Saturday, January 22, 2011

Raising a child.

This morning, over the 7.30am feed Daisy and me conducted a little psychological experiment. We were listening to the theme track from The Wrestler...a touching and entertaining movie about Randy the Ram - a wrestler on the semi pro circuit, close to retirement, trying to chip out a living - played exceptionally by Mickey Rourke. The sountrack is great, a bit like the soundtrack to Dog Town and Z Boys - lots of old school rock - though this one is a little more poodle-permed.

Daisy seemed to be pretty stoked on it...hmmm! i wondered...where did the poodle-perm thing start? can explore this endlessly, but if it wasnt for Diamond dave - yes, David Lee Roth, it wouldnt have been anywhere near as huge, that is for sure...

So Daisy and me sat and watched some vintage Van Halen....She didn't seem *that* interested. I'll be honest, a sigh of relief escaped as i thought of what could have been. Having a huffy teenager listening to Europe, Ratt and Bon Jovi could drive you mad...

Now all i need to do is work out why she is always grabbing for things with her left hand...

Parental advice?

Tuesday, January 18, 2011

Smoke on the water.

Despite a cold i had to get out and taste some mountain air on Monday. The local trails have been well trodden over recent months and i havent been out of the Postcode for some time so i decided to take a risk and run to the hills.

I also wanted to see if i could close a loop that on a map looked like an awesome trail. I had hit the first part sometime ago: the trail disappearing off into the distance was tantalising as i had to turn tail and head back due to fading light and a need to be elsewhere. The sun was peaking from behind the clouds: time to ride.

This time i approached from the south then gained a broad ridge and went north west. It took 2 and a half hours of grovelling with my weakened constitution to gain the needed altitude.

When it came, the drizzle was welcome as it helped wash the stench of goat from the air. As i climbed upwards, a huge mob of deer passed from the eastern, higher ground, across the trail and down. As ever, catching the fleet of foot with a pocket camera wasnt easy - just a few found their way onto the memory stick. Click to make big and you might see one or two...

Once there i could see the dark clouds gather over Ben Lomond. No doubt there was precipitation. The ground was so waterlogged that riding was hard, but i was happy to deal with this and wasnt super insulated for snow or hail. What little ice remained was avoidable even as i got higher, and i didnt want the trail obscured by a fresh fall.

Needless to say as i reached the highest point, the winds rose and the semi-frozen snow/hail stung as it lashed the exposed areas of my skin. I was pretty surprised at my luck to see a wee house pinned to the very highest rock outcrop up there.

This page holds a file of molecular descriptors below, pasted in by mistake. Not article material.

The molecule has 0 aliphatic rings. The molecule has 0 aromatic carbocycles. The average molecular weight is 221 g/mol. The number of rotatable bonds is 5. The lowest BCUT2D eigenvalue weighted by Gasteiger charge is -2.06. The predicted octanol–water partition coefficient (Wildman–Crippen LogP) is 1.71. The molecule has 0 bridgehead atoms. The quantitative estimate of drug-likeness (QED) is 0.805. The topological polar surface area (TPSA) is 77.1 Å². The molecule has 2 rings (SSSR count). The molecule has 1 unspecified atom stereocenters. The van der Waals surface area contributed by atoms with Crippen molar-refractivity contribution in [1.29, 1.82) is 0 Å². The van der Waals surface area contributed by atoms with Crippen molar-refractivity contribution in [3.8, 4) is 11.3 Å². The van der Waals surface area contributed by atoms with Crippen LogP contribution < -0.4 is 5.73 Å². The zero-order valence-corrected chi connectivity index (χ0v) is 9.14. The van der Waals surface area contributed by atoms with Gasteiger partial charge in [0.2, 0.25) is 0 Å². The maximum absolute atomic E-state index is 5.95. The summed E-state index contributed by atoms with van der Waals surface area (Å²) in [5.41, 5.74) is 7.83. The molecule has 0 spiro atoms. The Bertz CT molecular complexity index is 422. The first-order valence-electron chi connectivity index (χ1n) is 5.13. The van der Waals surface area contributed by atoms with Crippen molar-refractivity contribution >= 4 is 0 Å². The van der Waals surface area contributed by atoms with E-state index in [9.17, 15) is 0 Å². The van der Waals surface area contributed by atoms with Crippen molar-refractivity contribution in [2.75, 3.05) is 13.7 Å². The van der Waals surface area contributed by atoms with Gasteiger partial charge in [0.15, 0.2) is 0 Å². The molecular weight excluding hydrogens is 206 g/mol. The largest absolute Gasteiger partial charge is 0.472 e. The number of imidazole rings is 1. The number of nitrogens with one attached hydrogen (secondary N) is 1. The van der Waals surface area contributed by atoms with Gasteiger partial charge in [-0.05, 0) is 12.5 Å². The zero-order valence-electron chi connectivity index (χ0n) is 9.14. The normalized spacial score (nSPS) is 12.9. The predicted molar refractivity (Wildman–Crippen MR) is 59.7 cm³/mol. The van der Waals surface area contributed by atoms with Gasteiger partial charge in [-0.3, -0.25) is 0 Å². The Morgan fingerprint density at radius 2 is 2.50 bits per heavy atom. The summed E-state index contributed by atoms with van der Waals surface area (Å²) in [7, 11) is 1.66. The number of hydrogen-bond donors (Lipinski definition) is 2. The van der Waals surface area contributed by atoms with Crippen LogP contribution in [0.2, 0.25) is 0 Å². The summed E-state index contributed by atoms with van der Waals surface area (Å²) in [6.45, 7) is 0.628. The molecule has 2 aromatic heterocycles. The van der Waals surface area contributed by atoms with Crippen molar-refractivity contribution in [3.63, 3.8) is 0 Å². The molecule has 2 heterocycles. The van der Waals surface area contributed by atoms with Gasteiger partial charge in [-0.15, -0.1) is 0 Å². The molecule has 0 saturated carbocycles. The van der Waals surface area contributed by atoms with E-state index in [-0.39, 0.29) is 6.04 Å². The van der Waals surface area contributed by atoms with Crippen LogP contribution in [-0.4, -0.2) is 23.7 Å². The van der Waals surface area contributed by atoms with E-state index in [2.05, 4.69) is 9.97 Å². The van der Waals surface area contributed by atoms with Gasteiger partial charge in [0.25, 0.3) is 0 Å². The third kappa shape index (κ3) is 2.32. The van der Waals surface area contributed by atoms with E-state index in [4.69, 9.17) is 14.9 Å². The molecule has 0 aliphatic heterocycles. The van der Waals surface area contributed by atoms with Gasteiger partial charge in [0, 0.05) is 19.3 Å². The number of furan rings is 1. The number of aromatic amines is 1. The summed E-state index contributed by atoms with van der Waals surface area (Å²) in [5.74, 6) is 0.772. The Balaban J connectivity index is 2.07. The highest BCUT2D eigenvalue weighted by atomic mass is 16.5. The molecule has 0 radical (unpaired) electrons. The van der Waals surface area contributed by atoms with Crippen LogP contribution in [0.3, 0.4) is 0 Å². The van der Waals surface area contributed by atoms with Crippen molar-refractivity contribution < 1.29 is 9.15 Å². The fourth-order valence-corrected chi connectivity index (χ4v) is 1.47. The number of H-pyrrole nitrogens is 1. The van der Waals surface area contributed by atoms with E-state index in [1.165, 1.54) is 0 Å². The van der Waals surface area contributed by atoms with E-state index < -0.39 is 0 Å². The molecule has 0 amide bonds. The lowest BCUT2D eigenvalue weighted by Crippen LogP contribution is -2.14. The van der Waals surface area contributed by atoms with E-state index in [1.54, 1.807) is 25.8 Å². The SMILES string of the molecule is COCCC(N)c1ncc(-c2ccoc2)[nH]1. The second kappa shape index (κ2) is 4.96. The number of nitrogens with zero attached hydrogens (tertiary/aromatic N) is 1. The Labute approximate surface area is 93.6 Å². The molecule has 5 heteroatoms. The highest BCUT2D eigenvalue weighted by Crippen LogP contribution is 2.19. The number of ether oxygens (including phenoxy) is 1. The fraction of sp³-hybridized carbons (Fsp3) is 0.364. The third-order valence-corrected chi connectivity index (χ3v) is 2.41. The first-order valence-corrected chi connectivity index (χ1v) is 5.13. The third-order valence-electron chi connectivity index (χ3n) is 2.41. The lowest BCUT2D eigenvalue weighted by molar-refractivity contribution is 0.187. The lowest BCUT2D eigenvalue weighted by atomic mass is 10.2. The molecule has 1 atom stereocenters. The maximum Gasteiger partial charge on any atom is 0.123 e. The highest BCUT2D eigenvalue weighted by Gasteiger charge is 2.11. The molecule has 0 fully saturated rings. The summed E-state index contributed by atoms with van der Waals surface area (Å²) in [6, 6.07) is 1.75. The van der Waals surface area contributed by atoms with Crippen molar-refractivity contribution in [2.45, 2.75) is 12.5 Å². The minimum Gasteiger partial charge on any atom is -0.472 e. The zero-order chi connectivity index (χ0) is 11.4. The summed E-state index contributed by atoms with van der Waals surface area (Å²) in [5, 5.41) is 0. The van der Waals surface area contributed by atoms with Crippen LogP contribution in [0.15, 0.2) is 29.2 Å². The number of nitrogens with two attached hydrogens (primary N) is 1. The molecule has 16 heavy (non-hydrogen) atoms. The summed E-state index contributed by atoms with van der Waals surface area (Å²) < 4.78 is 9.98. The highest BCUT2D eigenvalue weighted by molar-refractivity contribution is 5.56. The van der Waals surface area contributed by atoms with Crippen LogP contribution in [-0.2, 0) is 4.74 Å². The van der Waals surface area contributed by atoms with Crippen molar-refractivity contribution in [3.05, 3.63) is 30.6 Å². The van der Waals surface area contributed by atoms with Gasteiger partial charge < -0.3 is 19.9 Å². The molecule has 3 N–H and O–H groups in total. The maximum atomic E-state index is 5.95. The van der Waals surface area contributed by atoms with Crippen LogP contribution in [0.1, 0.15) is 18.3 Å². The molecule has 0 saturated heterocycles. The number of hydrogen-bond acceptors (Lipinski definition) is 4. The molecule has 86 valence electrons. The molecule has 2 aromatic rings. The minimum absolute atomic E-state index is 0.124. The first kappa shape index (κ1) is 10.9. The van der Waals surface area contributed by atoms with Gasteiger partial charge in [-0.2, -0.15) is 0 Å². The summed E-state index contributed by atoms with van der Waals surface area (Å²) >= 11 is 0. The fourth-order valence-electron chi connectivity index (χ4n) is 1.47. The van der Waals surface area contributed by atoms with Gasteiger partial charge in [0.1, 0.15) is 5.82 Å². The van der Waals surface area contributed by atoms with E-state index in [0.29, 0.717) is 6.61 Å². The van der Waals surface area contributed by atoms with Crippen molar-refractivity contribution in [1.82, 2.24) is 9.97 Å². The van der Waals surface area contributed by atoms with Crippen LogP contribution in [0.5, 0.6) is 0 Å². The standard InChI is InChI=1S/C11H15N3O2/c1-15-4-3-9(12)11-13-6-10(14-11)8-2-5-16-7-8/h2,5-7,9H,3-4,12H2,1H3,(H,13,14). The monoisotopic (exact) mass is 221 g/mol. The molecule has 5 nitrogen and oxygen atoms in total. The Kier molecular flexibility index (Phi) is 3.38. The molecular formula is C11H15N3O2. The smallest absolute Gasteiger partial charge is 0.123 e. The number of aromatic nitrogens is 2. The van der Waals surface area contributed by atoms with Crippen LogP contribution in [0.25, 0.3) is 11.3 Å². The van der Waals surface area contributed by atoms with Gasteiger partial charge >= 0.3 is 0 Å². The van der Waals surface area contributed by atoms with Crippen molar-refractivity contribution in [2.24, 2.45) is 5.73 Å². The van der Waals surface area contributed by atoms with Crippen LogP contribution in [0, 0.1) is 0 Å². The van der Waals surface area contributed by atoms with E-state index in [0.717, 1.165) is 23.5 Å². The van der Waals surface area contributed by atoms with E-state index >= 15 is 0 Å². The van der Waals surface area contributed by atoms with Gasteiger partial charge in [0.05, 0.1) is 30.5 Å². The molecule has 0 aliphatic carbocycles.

From the volume of snow on the access trail i reckoned the odds of their being anyone home were very slim, but the edge of a solid structure beat lying down in peaty cuts in the land as shelter.

As the snow hit my frame, it instantly became ice, leading to some pretty interesting texture on the bike! After a while, cloud base lifted and visibility was regained, Circulation to the hands took a little longer to regain, but it came and i set off.

From here, the map was indistinct. There was definitely trail for some of the way, and it looked like it would come mightily close to the singletrack as it passed through the bealach from the north east. To find out was the aim for this ride.

Degraded wasnt the best word for the trail as it dropped. Broken, loose, akin to a fast moving river is more likely to give a picture, but i made it down unscratched and there, just at the bottom of the valley - the singletrack!.

From here the trail was initially water logged with several massively over-flowing stream crossings to deal with but it dropped further into a root infested technical playground - that even now, and imagining it dry (ish) i'm not convinced i will be able to clear.

The route is complete. Now i need a day and some weather and a few hardy souls looking for about 6 hours in the hills.

The sun set and a smile lodged on my face. A fine day!

Thursday, January 13, 2011


So i believe the social-grouping -that-is-not-known-as-hipsters anymore call them whips. Maybe. As for hipsters, what are they now? marshmallows? soft and white? who knows....but who CARES when you could get a Smokey and the Bandit cycling jacket....

Regardless, i was getting fed up with trying to get mudguards to mount on a 29er fixed gear running road tyres. Far too much space betwixt frame/fork/tyres etc. A zip tie nightmare....and a bit cumbersome too. I also want to get the RoShamBo back up and running as a fixed *off* road bike. So, for the last few months id been looking aimlessly around for an alternate town bike.

Damn if Brooklyn Machine Works didnt re release the gangsta track as a made in taiwan and slightly geometrically reworked beast that hit the nail right on the head.

Tokyo Fixed Gear in London Town got it in the post overnight and BAM! here we are....

Prolly need to drill out the back of the cluster fork to fit a recessed allen nut in for the calliper brake and i need to do some swapsies, build up a shimano xt M756 hub (front) with a 170mm solid axle and spacers to make a dishless fixed rear wheel when laced with a mavic a317 rim and it should be hitting the tarmacadam asap. Hey! if Brooklyn Machine Works are good enough for Danny Mac, they're good enough for me...

Saturday, January 08, 2011

The Ride.

Those dapper chaps at The Ride Journal have a new issue about to hit the press. Get it.


A few posts up i was waffling on about a new bike. Those who know me well might be a bit surprised by the direction i've been heading this last year. At least in terms of bicycle drive chains that is!

First came a 27 geared road bike, rapidly replaced by a better fitting, 20 geared one. Then the Vertigo arrived with 6 speeds. As a result of this i did a bit of metal work and slotted 5 Dura ace gears onto the Jones - to tame the longer fire roads of the Kielder 100 mile race.